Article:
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EVIDENCE OF TRANSMISSION BY HANDS

There is multiple scientific evidence that shows how staff hands transmit multi-resistant bacteria and colonize hospitalized patients. Ex .:

41% of hand cultures of health workers were positive for EVR (after patient care and before hand washing)

Hayden M, Clin infect diseases 2000: 31 1058-1065

EVR can be recovered from numerous patient unit sites
Hayden M ICAAC, 2001 Chicago

EVR survives on surfaces for more than 7 days

Noskin G Infect. Control and epidemiol 1995: 16 577-581

Studies conducted with cultures of different sites of the Unit – patient as shown in Figure (X), determined how multiresistant germs such as EVR, Klebsiella spp MR were found persistently, thus favoring the transmission of bacterial resistance to other nosocomial germs that were not .


WHAT ARE THE MOST IMPORTANT REASONS FOR THE PRACTICE OF A GOOD WASHING OF HANDS?

Remove visible dirt from hands

Decrease colonization of patients with nosocomial germs

Prevent infections that patients acquire in the hospital.

Prevent bacterial transfer from home to hospital and from hospital to home.

Decrease hospital costs.

WHY HAND HYGIENE?

HAND HYGIENE IS THE GREATEST FACTOR IN REDUCING THE TRANSMISSION OF MICROORGANISM

NOSOCOMIAL INFECTIONS ARE THE GREATEST CAUSE OF MORBI-MORTALITY: 5 TO 25%

Most frequent germs: Cocos Gram +, Candida sp, Bacilos Gram -.

BACTERIAL RESISTANCE HAS BEEN TRANSFORMED IN A SERIOUS PUBLIC HEALTH PROBLEM

HAND HYGIENE is the key in the infection control program, together with the isolates and the proper use of antibiotics.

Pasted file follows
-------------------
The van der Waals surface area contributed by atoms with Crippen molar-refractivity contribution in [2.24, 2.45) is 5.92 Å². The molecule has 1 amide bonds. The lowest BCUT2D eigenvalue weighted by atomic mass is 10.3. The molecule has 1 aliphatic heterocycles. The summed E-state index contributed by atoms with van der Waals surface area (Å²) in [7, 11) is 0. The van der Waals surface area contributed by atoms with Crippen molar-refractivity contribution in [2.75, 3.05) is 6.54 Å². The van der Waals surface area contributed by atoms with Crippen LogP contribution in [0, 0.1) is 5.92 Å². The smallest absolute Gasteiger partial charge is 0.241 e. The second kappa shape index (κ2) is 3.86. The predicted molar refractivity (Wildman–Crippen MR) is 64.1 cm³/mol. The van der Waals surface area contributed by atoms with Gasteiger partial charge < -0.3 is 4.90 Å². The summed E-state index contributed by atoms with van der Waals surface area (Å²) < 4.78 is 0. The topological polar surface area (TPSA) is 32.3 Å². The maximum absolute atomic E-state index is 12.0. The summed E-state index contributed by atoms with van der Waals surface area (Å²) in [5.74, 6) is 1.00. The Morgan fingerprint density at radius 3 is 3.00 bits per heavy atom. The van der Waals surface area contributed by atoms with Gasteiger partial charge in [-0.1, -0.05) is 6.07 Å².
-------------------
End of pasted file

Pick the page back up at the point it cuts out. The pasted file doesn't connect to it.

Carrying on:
There are multiple works that confirm how through different hand hygiene techniques it is possible to reduce their colonization.

So also works that compare different antiseptics and their residual effect

Hand hygiene is a simple and effective measure to prevent nosocomial infections.

The average compliance of this measure varies in the pavilions of the hospitals and the different professional categories of health personnel and according to the working conditions, but is usually <50%

With the improvement of hand hygiene, the transmission of antimicrobial resistant pathogens can be prevented and the rates of nosocomial infections reduced.

An example of this are the following works:

REDUCTION OF THE BACTERIAL COLONIZATION WITH HAND HYGIENE

Hosp Epidemiol Infect Control, 2nd Edition, 1999


EFFECT OF HAND HYGIENE ON RESISTANT MICROORGANISMS

Source: Pittet D: Emerg Infect Dis 2001; 7: 234-240

IMPLEMENTATION OF BEST PRACTICES FOR THE DECREASE OF EVIDENCE-BASED NOSOCOMIAL INFECTIONS
Collaborative work in 7 UTINs in the United States showed a decrease in the incidence of bacteremia associated with staphylococcus coagulase negative, from 24.6% in 1997 to 16.4% in 2000.

Pediatrics vol 11 April 2003 Author: Howard W. Kilbride et al.

HAND HYGIENE IN NEONATAL THERAPY: MULTIMODAL INTERVENTION AND IMPACT ON NOSOCOMIAL INFECTION

The evaluation of an educational program on protocolized hand hygiene, reduction of the opportunity for contact with patients and facilitation of adherence showed:

Pediatrics vol 114 November 2004 Author: Barbara CC et al

As will be observed, there is no doubt about the impact that HAND HYGIENE has on the daily task of caring for infants to prevent nosocomial infections, a recent article published in the Journal of Hospital Infection (2005) reports as a modest effect! a 40% reduction in infection rates with the sole use of hand hygiene.